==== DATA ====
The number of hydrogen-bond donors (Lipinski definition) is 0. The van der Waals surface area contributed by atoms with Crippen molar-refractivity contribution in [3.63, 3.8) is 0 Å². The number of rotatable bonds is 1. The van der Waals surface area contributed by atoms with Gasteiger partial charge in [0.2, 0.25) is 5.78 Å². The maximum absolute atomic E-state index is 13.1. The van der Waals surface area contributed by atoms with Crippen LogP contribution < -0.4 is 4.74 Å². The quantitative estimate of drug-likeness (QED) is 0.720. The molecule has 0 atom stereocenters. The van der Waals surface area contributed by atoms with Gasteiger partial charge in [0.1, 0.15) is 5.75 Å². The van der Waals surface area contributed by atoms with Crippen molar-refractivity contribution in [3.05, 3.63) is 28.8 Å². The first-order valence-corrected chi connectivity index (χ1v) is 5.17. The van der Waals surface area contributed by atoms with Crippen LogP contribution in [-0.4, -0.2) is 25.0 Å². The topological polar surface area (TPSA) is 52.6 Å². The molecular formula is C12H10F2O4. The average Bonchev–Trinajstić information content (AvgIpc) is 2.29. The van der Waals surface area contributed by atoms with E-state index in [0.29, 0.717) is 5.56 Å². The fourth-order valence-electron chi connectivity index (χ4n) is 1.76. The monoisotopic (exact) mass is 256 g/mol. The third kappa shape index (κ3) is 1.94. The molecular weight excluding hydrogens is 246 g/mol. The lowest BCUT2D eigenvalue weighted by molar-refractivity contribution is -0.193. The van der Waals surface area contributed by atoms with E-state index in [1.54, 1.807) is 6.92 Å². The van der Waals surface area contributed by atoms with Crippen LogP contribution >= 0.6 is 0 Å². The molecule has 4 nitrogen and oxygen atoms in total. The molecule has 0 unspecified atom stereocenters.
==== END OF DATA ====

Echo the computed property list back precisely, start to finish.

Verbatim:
The number of hydrogen-bond donors (Lipinski definition) is 0. The van der Waals surface area contributed by atoms with Crippen molar-refractivity contribution in [3.63, 3.8) is 0 Å². The number of rotatable bonds is 1. The van der Waals surface area contributed by atoms with Gasteiger partial charge in [0.2, 0.25) is 5.78 Å². The maximum absolute atomic E-state index is 13.1. The van der Waals surface area contributed by atoms with Crippen LogP contribution < -0.4 is 4.74 Å². The quantitative estimate of drug-likeness (QED) is 0.720. The molecule has 0 atom stereocenters. The van der Waals surface area contributed by atoms with Gasteiger partial charge in [0.1, 0.15) is 5.75 Å². The van der Waals surface area contributed by atoms with Crippen molar-refractivity contribution in [3.05, 3.63) is 28.8 Å². The first-order valence-corrected chi connectivity index (χ1v) is 5.17. The van der Waals surface area contributed by atoms with Crippen LogP contribution in [-0.4, -0.2) is 25.0 Å². The topological polar surface area (TPSA) is 52.6 Å². The molecular formula is C12H10F2O4. The average Bonchev–Trinajstić information content (AvgIpc) is 2.29. The van der Waals surface area contributed by atoms with E-state index in [0.29, 0.717) is 5.56 Å². The fourth-order valence-electron chi connectivity index (χ4n) is 1.76. The monoisotopic (exact) mass is 256 g/mol. The third kappa shape index (κ3) is 1.94. The molecular weight excluding hydrogens is 246 g/mol. The lowest BCUT2D eigenvalue weighted by molar-refractivity contribution is -0.193. The van der Waals surface area contributed by atoms with E-state index in [1.54, 1.807) is 6.92 Å². The van der Waals surface area contributed by atoms with Crippen LogP contribution >= 0.6 is 0 Å². The molecule has 4 nitrogen and oxygen atoms in total. The molecule has 0 unspecified atom stereocenters.